But there’s a larger schism at work behind this query, because gamers in their 30s and 40s played D&D in a time when magical items were, simultaneously, the source of great tales and legends, but also essential to one’s survival. In the days before DR (damage reduction; 3.0+ D&D), you just flat-out couldn’t hurt a shadow without a +1 weapon. Werewolves used to be ‘gear checks’; they only had four hit dice, but if you hadn’t accrued enough money to have that spare silver weapon on your person for just such an occasion, they might as well have been invincible.
Yet, from Level 1, each and every one of us were drooling for the day when we’d finally be able to cut off our dominant hand and stick the Hand of Vecna in its place! Because D&D was based upon fantasy literature; a common theme of which is the ultimate quest to retrieve Merlin’s Great and Long Staff of Omnidicking! Every NPC in Ye Olde Land knew (a) the names of every major artifact in the region, (b) the badass dictatrices who currently wield them, and (c) the terrible curse that befalls all whose hubris makes them think they are worthy of the legendary life’s-work of Grit-gnat the Horrific Kneecapper!
Time has since flown; 21st Century RPGs are either combat simulators or narrative-focused ‘Choose Your Own Adventures’. Adam accurately identifies the flaws of magical items in most games: (1) If you go questing for a specific item, you won’t need it when the quest is complete; (2) If you let PCs buy (and sell!) MIs, you’ll ruin the game’s economy; (3) if you make MIs too difficult to build or too rare to find, the PCs will be continuously under-powered. The latter is especially true for non-spellcasters—I don’t care how many bonus feats the fighter gets, if she doesn’t have a magical weapon at level 10, she’s in for a rough time.
Or in modern/sci-fi games: ‘What’s to stop my players from buying the best armor, the most explosive weapons?’ Nothing, unless you (1) force the PCs to go abroad to find them; (2) allow them to sell fifty AK-96s for one suit of power armor; or (3) force the players into isolation with only 9-mils and two magazines. Respectively.
Adam also mentioned creation-focused character classes. Nearly every RPG has one: Deadlands Mad Scientist, Pathfinder Artificer, Rifts Techno-Wizard, Apocalypse World Savvyhead, etc. And any RPG that doesn’t have an explicit item-creation class has skills, feats, and other rules that govern the blueprinting, creation, and repair of objects. And yet, these classes/skills tend to be rarely used!
‘But why, Jessi?’ Fair query. Crafting mechanics have become so important to computer RPGs that a good one often correlates directly to a game’s success. Some of the most popular games in the world have as free-form a crafting system as possible—e.g. Terraria, Minecraft, Legos. And yet, many table-top RP Gamers ignore, subsume, or handle item creation exclusively during downtime. Why??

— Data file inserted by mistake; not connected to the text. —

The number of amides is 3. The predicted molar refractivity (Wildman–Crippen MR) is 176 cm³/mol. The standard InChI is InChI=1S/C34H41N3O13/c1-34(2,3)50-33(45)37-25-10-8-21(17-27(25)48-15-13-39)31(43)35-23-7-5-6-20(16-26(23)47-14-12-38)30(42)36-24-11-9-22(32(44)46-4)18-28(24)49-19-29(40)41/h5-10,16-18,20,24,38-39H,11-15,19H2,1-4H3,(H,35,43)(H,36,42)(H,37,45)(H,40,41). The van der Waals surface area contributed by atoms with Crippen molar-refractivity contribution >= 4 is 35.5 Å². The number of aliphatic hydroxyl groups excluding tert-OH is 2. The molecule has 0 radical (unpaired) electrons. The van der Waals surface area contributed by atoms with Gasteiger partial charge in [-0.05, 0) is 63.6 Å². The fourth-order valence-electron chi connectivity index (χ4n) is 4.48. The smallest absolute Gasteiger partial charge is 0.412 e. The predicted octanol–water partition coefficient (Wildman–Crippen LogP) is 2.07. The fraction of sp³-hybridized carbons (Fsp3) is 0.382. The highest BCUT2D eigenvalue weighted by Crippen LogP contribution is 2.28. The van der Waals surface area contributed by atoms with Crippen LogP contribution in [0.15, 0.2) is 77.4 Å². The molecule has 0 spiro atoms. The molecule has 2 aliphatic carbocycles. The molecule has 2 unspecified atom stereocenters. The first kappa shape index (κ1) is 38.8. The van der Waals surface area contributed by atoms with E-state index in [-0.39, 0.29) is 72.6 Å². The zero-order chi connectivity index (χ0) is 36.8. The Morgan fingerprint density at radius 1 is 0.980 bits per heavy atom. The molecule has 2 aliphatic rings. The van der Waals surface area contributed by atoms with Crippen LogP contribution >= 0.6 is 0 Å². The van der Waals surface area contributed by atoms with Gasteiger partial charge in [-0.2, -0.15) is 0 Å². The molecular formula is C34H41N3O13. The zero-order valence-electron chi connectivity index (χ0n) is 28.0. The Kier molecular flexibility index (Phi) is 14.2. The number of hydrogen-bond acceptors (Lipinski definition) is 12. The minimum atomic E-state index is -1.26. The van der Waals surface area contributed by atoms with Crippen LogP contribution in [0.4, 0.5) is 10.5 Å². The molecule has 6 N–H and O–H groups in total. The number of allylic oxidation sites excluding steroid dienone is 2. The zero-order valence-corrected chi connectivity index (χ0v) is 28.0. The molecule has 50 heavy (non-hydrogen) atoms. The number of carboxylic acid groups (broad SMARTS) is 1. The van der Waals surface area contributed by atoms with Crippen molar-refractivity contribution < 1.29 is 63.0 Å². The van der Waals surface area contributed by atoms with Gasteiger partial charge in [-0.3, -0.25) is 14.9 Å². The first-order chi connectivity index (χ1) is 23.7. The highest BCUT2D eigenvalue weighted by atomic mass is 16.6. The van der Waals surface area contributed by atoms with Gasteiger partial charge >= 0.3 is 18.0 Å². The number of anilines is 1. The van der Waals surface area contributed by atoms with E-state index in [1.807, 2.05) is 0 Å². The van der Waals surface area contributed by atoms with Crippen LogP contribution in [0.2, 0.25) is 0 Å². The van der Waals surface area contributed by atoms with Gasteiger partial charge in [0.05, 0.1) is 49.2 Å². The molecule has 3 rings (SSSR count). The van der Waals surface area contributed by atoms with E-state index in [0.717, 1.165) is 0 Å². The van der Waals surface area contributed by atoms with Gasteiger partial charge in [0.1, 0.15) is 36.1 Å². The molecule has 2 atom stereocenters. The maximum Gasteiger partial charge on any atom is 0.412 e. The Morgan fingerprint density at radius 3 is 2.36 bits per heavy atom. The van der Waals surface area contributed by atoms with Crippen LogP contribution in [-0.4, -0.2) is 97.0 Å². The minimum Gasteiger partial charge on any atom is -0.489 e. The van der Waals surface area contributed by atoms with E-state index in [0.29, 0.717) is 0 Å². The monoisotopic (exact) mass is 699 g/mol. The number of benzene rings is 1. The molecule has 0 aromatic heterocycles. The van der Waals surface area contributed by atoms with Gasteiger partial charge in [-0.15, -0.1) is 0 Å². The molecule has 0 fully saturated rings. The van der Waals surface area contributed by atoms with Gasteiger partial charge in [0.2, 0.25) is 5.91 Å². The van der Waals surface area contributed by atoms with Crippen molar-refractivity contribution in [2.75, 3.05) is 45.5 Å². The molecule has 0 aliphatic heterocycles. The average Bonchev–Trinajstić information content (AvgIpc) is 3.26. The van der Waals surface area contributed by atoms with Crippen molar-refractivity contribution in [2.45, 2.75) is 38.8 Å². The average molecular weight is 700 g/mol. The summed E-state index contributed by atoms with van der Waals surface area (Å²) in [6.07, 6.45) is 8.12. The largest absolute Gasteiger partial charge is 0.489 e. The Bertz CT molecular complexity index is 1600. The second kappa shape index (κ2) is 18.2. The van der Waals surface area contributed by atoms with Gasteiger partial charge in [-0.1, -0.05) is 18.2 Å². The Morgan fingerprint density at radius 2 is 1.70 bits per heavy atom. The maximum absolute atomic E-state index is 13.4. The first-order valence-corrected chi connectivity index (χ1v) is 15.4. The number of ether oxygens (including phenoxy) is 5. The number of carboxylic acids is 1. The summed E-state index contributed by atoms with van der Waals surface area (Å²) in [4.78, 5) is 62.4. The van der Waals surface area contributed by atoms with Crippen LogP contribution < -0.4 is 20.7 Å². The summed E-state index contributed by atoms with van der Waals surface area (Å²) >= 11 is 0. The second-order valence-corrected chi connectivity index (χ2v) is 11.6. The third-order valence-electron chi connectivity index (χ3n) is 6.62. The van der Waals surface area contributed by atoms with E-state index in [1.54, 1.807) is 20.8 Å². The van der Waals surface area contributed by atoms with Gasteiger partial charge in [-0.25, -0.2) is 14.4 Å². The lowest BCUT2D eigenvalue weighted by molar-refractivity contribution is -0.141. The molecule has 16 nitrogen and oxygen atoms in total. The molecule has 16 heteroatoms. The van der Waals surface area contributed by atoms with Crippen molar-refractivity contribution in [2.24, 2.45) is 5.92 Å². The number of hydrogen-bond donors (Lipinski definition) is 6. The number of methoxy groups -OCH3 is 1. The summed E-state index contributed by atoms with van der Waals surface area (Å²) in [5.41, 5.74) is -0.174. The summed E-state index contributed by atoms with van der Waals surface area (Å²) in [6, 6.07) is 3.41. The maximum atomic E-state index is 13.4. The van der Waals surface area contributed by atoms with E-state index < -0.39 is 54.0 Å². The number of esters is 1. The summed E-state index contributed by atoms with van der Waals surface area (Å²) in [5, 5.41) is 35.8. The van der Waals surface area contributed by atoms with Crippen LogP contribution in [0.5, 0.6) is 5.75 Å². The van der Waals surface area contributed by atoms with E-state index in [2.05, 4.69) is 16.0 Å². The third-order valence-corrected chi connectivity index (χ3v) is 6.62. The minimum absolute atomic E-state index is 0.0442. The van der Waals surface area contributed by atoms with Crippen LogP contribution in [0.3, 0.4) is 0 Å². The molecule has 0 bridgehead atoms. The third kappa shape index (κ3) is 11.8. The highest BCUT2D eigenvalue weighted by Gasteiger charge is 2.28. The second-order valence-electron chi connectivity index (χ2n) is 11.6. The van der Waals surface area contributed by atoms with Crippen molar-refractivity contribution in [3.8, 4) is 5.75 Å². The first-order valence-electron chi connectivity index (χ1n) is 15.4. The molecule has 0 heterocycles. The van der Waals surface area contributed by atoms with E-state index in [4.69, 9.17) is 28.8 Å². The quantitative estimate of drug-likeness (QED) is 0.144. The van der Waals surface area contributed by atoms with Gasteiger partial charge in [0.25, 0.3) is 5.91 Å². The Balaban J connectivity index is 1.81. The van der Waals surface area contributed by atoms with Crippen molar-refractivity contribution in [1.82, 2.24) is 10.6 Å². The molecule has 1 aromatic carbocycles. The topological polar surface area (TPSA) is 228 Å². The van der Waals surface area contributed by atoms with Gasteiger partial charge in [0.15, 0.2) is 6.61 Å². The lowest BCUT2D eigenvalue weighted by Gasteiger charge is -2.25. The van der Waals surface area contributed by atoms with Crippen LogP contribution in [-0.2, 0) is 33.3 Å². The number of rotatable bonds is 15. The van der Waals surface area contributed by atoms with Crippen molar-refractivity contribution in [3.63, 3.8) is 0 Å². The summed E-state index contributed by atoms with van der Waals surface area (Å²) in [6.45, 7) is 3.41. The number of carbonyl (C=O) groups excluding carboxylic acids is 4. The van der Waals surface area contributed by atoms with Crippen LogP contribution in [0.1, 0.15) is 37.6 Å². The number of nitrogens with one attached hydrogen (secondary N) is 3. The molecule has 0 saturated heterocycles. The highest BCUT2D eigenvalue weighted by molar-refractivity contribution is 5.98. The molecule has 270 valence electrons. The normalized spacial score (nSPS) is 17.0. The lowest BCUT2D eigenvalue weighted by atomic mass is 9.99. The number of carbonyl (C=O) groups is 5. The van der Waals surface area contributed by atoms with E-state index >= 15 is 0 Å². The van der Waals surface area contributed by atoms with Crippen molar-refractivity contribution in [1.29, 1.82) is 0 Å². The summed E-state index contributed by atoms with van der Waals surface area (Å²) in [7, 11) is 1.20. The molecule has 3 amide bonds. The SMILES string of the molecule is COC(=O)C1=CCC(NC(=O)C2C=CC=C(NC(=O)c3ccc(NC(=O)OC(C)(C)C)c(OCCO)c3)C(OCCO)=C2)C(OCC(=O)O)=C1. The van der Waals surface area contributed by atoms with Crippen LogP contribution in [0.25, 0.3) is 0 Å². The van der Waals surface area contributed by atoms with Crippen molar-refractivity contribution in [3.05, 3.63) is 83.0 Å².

My theory: item creation systems allow creators to directly affect game mechanics. Minor, incremental changes—a +2 longsword to replace the fighter’s +1 sword; a +1 optical sight for a gun; a nitro tank to a car—are fine. In fact, the GM can simply offload the responsibility for providing such upgrades onto the party’s crafter. How would anyone know--your gaming group has five people! After the first few levels, the group would settle into a routine: give the crafter 10% of your loot, so she can upgrade your favorite submachinegun with an extra-long magazine, stability stock, faster smarklink, etc. Now the group is spending their money on upgrades instead of frequenting local arms dealers; they spend 50 credits every week, instead of 200 credits a month. Balance maintained, while the GM still uses ‘item scarcity’ to keep the grenade launcher out of their hands for a few more levels.
‘What about that new hotness?’ Tha’ fuck would it matter? In narrative-focused games, what’s the point of having a new magical item? To allow access to a new action? It’s narrative-focused. ‘I would like a cape like Dr. Strange’s cape: I want it to pull me out of danger.’ ‘Okay, you’ll need to kill Empress Redcape to get it.’ ‘Nah, I wanna make it.’ ‘Alright. I’ll give you a 42-tick clock. You’ll need to spend a downtime action to tick it forward.’ ‘Any way I can reduce that?’ ‘Sure, you can go to Redcape Mountain and retrieve the Cape of Creation.’ ‘Eh. Can I buy one with money?’ ‘Yep: it’ll take you 42-ticks worth of missions to collect the requisite money.’ ‘What if I steal the Candelabra of 42-Ticks?’ ‘No problem! It’s currently in Dr. R. Edcape’s private collection, just 42 units of Money across the ocean.’ ‘I’d like to make a special class move/book/feat that would allow me to mimic the effects of the cape.’ ‘Excellent choice; just the way I would do it. For completely non-arbitrary reasons, it’ll take 42-ticks worth of Experience to get the first level of this special class.’ ‘Why??’ ‘Because you must cross the Red Ocean, fighting your way through the Creation Pirates to study the 42 Ways under Mistress Cape.’
My apologies; that metaphor just wouldn’t end!
“Office Hours” likes to give specific information and guidance; I share that philosophy: